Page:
The claims of unfair dismissal and disability discrimination were upheld by the ET, which ruled that the school failed to consider that the teacher’s error of judgement was a result of stress arising in consequence of his disability. In addition, it was determined the school failed to make reasonable adjustments to accommodate Mr Grosset’s disability as is their obligation under sections 20 and 21 of the Equality Act 2010. The employer appealed the original ruling; however, the EAT stated the ET were entitled to find the showing of the film was a consequence of Mr Grosset’s impaired mental state due to his condition. 

The school further appealed to the CA claiming their duty to protect the welfare of their students was sufficient to justify the dismissal of Mr Grosset. However, the CA upheld the previous decisions of the ET and EAT. They decided that the school treated Mr Grosset unfavourably in terminating his contract due to the fact his behaviour arose in consequence of his disability, citing the causal link between the incident of misconduct and his disability. They also accepted that if the school had made reasonable adjustments then it is reasonably expected that the teacher would not have been subjected to the same level of stress.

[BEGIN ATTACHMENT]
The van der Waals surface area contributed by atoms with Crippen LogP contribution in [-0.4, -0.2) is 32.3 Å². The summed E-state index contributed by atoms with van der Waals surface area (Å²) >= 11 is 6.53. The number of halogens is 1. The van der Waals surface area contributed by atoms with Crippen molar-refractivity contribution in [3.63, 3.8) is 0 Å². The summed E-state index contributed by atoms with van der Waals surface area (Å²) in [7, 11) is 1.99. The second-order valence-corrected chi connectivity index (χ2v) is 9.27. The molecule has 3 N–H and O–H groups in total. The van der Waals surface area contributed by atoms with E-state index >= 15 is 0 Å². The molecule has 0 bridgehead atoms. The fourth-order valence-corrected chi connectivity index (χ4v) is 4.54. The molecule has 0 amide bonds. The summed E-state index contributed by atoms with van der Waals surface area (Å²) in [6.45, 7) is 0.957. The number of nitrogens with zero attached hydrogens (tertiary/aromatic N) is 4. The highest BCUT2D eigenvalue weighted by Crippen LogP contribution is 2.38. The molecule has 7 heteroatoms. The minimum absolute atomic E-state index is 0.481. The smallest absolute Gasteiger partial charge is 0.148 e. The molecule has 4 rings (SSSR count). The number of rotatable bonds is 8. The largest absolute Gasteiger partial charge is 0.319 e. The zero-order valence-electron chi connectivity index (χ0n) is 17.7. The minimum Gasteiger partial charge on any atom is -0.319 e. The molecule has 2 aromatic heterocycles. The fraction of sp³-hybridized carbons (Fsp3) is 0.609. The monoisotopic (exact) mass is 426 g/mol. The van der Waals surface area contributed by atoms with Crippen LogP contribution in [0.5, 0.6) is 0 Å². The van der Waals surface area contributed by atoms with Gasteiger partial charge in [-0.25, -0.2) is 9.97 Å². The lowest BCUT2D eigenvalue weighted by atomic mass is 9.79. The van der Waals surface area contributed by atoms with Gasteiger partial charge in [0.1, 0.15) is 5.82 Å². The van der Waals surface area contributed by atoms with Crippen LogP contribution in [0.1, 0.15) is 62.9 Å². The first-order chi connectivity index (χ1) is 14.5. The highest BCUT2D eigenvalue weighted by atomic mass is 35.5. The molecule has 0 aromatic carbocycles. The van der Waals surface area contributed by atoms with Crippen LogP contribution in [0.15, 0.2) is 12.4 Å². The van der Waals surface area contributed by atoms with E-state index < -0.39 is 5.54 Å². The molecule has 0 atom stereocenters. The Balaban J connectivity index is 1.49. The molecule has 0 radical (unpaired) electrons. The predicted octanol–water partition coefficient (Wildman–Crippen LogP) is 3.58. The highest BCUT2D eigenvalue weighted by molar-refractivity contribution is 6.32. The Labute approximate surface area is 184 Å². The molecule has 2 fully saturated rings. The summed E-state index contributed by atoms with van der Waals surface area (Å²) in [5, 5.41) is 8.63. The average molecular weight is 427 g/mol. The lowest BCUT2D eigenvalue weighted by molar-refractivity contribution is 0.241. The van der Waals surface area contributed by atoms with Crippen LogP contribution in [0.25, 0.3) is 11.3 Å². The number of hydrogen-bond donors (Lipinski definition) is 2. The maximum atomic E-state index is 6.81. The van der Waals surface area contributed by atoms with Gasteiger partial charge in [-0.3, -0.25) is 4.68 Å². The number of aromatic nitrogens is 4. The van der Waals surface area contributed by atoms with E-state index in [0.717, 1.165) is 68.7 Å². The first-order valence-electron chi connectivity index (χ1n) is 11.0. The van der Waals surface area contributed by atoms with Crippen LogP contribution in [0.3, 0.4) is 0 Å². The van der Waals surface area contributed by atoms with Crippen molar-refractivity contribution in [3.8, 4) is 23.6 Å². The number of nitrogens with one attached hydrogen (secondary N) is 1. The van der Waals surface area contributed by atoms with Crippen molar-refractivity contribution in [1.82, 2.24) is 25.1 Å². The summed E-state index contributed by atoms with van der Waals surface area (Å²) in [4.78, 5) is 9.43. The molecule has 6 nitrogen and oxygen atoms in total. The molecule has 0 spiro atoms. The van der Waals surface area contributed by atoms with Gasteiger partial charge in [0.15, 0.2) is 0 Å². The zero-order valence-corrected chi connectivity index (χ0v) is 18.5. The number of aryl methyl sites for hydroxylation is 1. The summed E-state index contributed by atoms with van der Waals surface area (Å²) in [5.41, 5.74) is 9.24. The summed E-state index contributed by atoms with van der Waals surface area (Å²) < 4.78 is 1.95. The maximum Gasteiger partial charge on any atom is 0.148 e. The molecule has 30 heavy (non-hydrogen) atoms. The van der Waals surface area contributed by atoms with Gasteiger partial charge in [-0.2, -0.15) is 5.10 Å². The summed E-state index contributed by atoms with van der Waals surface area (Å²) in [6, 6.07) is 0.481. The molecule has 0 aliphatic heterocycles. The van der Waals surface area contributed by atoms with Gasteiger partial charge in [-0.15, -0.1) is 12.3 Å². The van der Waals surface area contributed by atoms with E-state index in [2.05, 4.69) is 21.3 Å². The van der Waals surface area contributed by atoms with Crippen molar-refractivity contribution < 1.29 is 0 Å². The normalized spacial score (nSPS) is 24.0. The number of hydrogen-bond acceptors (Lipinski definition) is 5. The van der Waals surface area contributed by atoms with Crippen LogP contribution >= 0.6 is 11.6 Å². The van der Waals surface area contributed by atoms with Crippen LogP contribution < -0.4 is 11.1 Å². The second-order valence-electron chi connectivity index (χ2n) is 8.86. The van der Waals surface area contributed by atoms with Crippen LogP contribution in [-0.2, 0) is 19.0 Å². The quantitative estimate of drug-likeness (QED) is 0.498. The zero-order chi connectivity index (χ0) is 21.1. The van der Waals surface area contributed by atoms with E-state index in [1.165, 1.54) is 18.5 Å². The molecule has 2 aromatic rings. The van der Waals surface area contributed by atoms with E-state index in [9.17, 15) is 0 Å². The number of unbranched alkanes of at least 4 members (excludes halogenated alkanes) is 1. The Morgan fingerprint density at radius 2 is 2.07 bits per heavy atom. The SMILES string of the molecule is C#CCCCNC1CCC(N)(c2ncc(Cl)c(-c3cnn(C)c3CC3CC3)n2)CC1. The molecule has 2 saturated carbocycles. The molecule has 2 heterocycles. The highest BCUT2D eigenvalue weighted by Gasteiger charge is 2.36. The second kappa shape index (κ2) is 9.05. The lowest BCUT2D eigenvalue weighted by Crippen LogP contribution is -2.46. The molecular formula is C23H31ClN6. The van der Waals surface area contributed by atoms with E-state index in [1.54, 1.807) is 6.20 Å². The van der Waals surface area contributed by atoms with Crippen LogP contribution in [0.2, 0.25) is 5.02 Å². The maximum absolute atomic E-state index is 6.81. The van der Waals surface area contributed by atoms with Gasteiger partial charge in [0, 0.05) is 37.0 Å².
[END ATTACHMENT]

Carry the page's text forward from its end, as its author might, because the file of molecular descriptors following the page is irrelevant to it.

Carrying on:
This decision reminds employers of the need to consider the potential of a causal link between an individual’s disability and any incidents of misconduct. Failure to properly identify these links will leave employers liable to claims of disability discrimination. It also emphasises the importance of keeping up-to-date personnel files to ensure any reasonable adjustments are maintained to support disabled staff throughout the length of their employment.